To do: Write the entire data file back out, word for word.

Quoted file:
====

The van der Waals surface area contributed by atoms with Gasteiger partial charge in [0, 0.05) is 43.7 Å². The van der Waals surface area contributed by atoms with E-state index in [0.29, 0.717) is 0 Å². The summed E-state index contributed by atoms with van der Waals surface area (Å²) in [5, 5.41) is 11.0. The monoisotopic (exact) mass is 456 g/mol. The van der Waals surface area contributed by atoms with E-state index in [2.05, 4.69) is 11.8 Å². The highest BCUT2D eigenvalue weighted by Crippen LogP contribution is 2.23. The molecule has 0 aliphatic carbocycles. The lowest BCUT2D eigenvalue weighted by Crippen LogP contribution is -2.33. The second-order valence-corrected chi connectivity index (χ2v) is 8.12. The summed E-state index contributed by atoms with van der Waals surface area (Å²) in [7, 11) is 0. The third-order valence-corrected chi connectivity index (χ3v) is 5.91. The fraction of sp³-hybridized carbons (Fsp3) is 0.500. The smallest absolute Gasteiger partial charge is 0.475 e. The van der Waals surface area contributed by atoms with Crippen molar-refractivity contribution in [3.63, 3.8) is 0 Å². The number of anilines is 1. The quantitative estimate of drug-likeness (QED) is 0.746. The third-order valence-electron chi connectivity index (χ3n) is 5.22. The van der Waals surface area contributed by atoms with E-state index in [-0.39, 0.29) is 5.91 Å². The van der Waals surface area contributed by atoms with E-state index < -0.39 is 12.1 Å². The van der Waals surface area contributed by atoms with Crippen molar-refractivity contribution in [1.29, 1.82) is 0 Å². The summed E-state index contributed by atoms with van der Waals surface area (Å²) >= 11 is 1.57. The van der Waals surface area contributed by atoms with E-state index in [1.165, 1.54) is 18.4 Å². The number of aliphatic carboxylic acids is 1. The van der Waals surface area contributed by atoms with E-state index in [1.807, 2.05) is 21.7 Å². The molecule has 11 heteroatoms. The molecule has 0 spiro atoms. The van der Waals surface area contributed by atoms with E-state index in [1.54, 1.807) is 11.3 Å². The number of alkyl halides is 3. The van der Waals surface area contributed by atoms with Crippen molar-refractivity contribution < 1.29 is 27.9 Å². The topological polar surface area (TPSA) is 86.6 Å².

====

The van der Waals surface area contributed by atoms with Gasteiger partial charge in [0, 0.05) is 43.7 Å². The van der Waals surface area contributed by atoms with E-state index in [0.29, 0.717) is 0 Å². The summed E-state index contributed by atoms with van der Waals surface area (Å²) in [5, 5.41) is 11.0. The monoisotopic (exact) mass is 456 g/mol. The van der Waals surface area contributed by atoms with E-state index in [2.05, 4.69) is 11.8 Å². The highest BCUT2D eigenvalue weighted by Crippen LogP contribution is 2.23. The molecule has 0 aliphatic carbocycles. The lowest BCUT2D eigenvalue weighted by Crippen LogP contribution is -2.33. The second-order valence-corrected chi connectivity index (χ2v) is 8.12. The summed E-state index contributed by atoms with van der Waals surface area (Å²) in [7, 11) is 0. The third-order valence-corrected chi connectivity index (χ3v) is 5.91. The fraction of sp³-hybridized carbons (Fsp3) is 0.500. The smallest absolute Gasteiger partial charge is 0.475 e. The van der Waals surface area contributed by atoms with Crippen molar-refractivity contribution in [3.63, 3.8) is 0 Å². The number of anilines is 1. The quantitative estimate of drug-likeness (QED) is 0.746. The third-order valence-electron chi connectivity index (χ3n) is 5.22. The van der Waals surface area contributed by atoms with E-state index in [-0.39, 0.29) is 5.91 Å². The van der Waals surface area contributed by atoms with E-state index < -0.39 is 12.1 Å². The van der Waals surface area contributed by atoms with Crippen molar-refractivity contribution in [1.29, 1.82) is 0 Å². The summed E-state index contributed by atoms with van der Waals surface area (Å²) >= 11 is 1.57. The van der Waals surface area contributed by atoms with E-state index in [1.165, 1.54) is 18.4 Å². The number of aliphatic carboxylic acids is 1. The van der Waals surface area contributed by atoms with E-state index in [1.807, 2.05) is 21.7 Å². The molecule has 11 heteroatoms. The molecule has 0 spiro atoms. The van der Waals surface area contributed by atoms with E-state index in [1.54, 1.807) is 11.3 Å². The number of alkyl halides is 3. The van der Waals surface area contributed by atoms with Crippen molar-refractivity contribution < 1.29 is 27.9 Å². The topological polar surface area (TPSA) is 86.6 Å².